“Many of his early workers were drawn from Minganti in Bologna, the big machining company. Hah – they had a good basketball team. I used to play basketball to a good level. In 1939 my father worked with Bazzi, Giberti and Ferrari in his small factory in Modena, making the parts for what became the Alfetta. I think they made four of them. And this car became almost unbeatable. My father worked specially in the Alfa Romeo factory and after the war with Ferrari he became chief of the machine shop.
“When I was small my great interest was aeroplanes. Into my teens I was always drawing planes, but never jets. I thought they were boring. Nothing to see. All the planes I drew had propellers. Papa made propellers during the war…”
Tall bespectacled Mauro would grow quickly into his chief engineer role, known for his colourful, sometimes explosive personality, for his diligence, his imaginative design talent and above all for his industry. It was under his leadership that Ferrari replaced its obsolete-technology ‘sharknose’ Formula 1 cars of 1961-62 with the lightweight spaceframe, fuel-injected V6 cars driven notably by John Surtees and Willy Mairesse in 1963. He also masterminded development of a sweet-handling rear-engined V12 sports-prototype in the P-cars of 1963-64, leading on to the P2-3-4 designs of 1965-67.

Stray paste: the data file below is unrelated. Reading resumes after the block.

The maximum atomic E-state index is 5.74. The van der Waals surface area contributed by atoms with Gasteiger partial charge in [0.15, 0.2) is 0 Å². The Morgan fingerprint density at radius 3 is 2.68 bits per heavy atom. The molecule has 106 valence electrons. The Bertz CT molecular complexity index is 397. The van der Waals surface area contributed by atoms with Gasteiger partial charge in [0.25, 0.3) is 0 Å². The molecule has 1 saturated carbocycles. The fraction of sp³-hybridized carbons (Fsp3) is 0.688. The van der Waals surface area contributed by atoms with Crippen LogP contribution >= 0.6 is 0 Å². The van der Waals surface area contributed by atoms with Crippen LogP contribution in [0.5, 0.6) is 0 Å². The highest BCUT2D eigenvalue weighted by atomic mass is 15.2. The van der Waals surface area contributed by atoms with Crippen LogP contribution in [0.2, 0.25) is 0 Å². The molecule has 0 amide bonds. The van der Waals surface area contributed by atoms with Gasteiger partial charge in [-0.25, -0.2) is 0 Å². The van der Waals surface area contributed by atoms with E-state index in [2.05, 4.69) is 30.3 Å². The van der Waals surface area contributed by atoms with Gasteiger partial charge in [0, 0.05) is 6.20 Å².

“Ferrari had a great understanding of human weakness”
For the Ferrari 158 and 1512 F1 designs of 1964-65, Forghieri took Ferrari into ‘aero’ monocoque chassis construction with the stressed aluminium skin panels riveted to an easily repairable frame of small-diameter tubes. He and his colleagues designed the little 1600cc and 2-litre Dino V6 prototypes, and then 3-litre F1 V12s for 1966-68. He directed the programme in which the front-engined 250 GTO series culminated in the roofed-in rear-engined 250LM Berlinetta.
We talked in broad-brush terms about his career, with some specifics in sharper focus. He speaks with genuine fondness of Mr Ferrari. When The Old Man died in 1988 and I had to write an obituary, I had asked Mauro to comment on what had been Mr Ferrari’s greatest talent. After much thought he replied, slowly – “He was a man with a great understanding of human weakness.” Words he left unspoken could have been – I believed – “and how to exploit it…”
It is plain that over their many years as employer and chief engineer, Ferrari and Forghieri fought many battles, as often with one another as they did united against outside rivals. Mauro: “He would make his unhappiness absolutely clear and he would certainly shout and scream. But even from quite early, because he knew my father so well and had known me from such a young age, I was able perhaps more than some others to shout and scream straight back!